Appellate Judges Throw Out ERISA Preemption Ruling

September 9, 2004 ( - A federal appeals court has thrown out a widely followed lower court ruling allowing a benefits lawsuit to include a claim under Pennsylvania's bad-faith statute.

The US 3 rd Circuit Court of Appeals  ruled that contrary to the decision by Senior US District Judge Clarence Newcomer, the Employee Retirement Income Security Act (ERISA) does preempt bad-faith claims under the Keystone State’s bad-faith statute (See 3rd Circuit Could Settle ERISA Pre-Emption Imbroglio  ). The preemption issue is significant because bad-faith suits allow plaintiffs to pursue punitive damages when ERISA does not.

In an opinion penned by Chief Circuit Judge Anthony Scirica, the appeals court said the US Supreme Court’s June 2004 ruling in  Aetna Health Inc. v. Davila – in which the justices said a Texas plaintiff had no right to sue his HMO in state court under the Texas Health Care Liability Act – settled the issue. The Texas plaintiff’s claims were properly an ERISA matter, the high court said.

Scirica concluded that Davila     “confirmed that state laws that supplement ERISA’s civil enforcement scheme conflict with Congress’ intent to make the ERISA remedy exclusive.”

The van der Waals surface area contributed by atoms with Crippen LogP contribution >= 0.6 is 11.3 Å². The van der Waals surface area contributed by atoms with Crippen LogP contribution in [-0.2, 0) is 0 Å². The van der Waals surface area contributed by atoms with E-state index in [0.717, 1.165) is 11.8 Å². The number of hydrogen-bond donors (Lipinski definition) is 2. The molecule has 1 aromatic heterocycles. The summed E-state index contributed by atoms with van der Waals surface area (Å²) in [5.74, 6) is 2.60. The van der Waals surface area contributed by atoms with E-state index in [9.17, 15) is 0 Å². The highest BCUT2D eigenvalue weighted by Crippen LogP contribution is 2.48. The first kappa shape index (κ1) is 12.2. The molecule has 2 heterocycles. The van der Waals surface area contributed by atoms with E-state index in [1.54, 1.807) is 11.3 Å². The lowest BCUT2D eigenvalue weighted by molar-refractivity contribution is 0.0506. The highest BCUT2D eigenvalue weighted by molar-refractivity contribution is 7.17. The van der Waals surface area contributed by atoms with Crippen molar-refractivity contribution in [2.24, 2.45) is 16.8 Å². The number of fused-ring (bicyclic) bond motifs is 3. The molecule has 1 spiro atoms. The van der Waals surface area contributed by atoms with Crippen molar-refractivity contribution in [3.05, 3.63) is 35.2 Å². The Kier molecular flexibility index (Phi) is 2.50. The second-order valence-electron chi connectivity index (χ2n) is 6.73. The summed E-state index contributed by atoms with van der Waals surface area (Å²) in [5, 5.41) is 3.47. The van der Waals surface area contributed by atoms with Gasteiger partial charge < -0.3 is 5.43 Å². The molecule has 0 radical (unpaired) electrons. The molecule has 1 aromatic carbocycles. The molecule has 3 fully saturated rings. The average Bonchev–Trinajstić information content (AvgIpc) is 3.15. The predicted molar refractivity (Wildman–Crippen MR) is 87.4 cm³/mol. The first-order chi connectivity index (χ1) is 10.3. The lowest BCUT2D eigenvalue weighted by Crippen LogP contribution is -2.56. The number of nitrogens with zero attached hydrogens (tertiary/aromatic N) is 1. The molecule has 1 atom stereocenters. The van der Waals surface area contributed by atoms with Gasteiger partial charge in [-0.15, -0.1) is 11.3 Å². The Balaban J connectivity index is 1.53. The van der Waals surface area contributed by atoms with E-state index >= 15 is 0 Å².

The case at issue in the 3 rd Circuit ruling involved a dispute between plaintiff James Barber and the Unum Life Insurance Company of America . Barber sued Unum after the company cut off his disability benefits because it claimed he was no longer disabled. The suit included both a breach of contract allegations as well as a bad faith claim under the Pennsylvania statute.

Scirica found that under the Davila case, “conflict preemption applies to any ‘state cause of action that provides an alternative remedy to those provided by the ERISA civil enforcement mechanism’ because such a cause of action ‘conflicts with Congress’ clear intent to make the ERISA mechanism exclusive.'”

He wrote that a state law is preempted if it provides “a form of ultimate relief in a judicial forum that added to the judicial remedies provided by ERISA,” or if it “duplicates, supplements or supplants the ERISA civil enforcement remedy.” Pennsylvania’s bad-faith statute “is such a statute,” Scirica asserted, “because it is a state remedy that allows an ERISA plan participant to recover punitive damages for bad faith conduct by insurers, supplementing the scope of relief granted by ERISA.”